A fenced-in area with a round shape used in training horses is simply called a round pen. The confined environment helps keep the horse focused on the trainer, and allows the trainer to have control over the horse's movement.
Build or Buy
Many manufacturers build ready-made 60-foot round pens; the buyer simply must put the pieces together. For horse owners on a budget, building your own round pen is a viable option, as well.
Some trainers prefer for the outer walls of the round pen to be solid, particularly for the 60-foot pens commonly used in training young horses; with solid walls, there is less distraction from the outside. Whether buying or building, perimeters can be made of pipe panels, solid wood or metal, or other panel fencing that can be made of wood or vinyl.
Expense can be a huge factor when purchasing or building a round pen, with costs ranging from the hundreds to the thousands of dollars. Round pens built from wood are often cheaper than ones with steel walls or pipe corral panels. Obviously, there is also a huge variance within each material; treated wood is more expensive, as are heavier-gauge steel corral panels.
No matter the material, the circumference of the round pen must be determined before building or purchasing. Multiply the desired diameter of 60 feet by 3.14 to calculate the circumference. If using corral panels, divide the circumference by the length of the panels to be used to figure out how many panels will be needed. Panels commonly come in lengths ranging from 8 feet to 16 feet.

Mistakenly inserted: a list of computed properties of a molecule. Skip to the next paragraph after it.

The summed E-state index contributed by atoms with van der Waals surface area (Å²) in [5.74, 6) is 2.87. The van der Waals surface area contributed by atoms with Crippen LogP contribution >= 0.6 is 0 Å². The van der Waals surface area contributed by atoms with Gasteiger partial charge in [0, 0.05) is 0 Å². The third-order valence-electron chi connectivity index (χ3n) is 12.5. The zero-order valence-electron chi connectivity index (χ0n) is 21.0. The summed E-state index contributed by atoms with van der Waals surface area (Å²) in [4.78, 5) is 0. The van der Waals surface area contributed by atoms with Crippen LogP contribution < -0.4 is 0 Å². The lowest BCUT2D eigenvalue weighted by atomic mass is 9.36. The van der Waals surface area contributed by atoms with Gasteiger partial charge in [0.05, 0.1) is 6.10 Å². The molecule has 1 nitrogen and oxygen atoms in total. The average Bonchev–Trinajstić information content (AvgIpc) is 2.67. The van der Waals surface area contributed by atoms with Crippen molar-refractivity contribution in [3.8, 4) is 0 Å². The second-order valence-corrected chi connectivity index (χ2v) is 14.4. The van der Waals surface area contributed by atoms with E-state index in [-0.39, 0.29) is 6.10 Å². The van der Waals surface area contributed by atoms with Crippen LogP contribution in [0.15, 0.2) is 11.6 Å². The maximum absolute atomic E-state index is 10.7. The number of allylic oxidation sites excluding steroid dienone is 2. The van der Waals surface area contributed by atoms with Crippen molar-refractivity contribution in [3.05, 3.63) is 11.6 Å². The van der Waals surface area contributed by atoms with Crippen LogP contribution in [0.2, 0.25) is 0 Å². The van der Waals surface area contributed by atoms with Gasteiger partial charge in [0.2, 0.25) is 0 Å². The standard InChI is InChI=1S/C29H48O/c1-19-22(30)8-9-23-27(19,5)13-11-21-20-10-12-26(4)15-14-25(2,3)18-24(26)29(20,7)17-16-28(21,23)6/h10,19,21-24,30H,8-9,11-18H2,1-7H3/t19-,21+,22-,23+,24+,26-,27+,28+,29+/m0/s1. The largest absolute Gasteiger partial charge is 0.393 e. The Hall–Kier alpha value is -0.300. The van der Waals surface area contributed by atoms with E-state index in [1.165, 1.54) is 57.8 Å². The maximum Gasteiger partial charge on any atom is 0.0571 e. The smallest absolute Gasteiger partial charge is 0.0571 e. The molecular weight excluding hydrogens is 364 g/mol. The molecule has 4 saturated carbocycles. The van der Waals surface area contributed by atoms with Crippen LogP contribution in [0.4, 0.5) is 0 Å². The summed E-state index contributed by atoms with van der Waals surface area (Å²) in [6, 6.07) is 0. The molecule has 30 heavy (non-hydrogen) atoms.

When building a 60-foot round pen, safety should be a major consideration. Horses should not be able to stick a leg through the perimeter fencing while it is being built, and there should not be sharp edges anywhere. Construction should be sturdy, as young horses being worked in the round pen often will bump or hit the perimeters.
Once decisions are made and materials purchased, construction should be a relatively simple process. If using corral panels or a pre-made round pen, the panels must be assembled into a round shape and connected with the appropriate fasteners.
If building, the perimeter should be staked in advance to ensure the desired 60-foot diameter. Posts should be set at regular intervals; more should be used for sturdier construction. Then, perimeter fences should be built to join the posts into a continuous fence; a gate should be built to provide an entrance to the pen.
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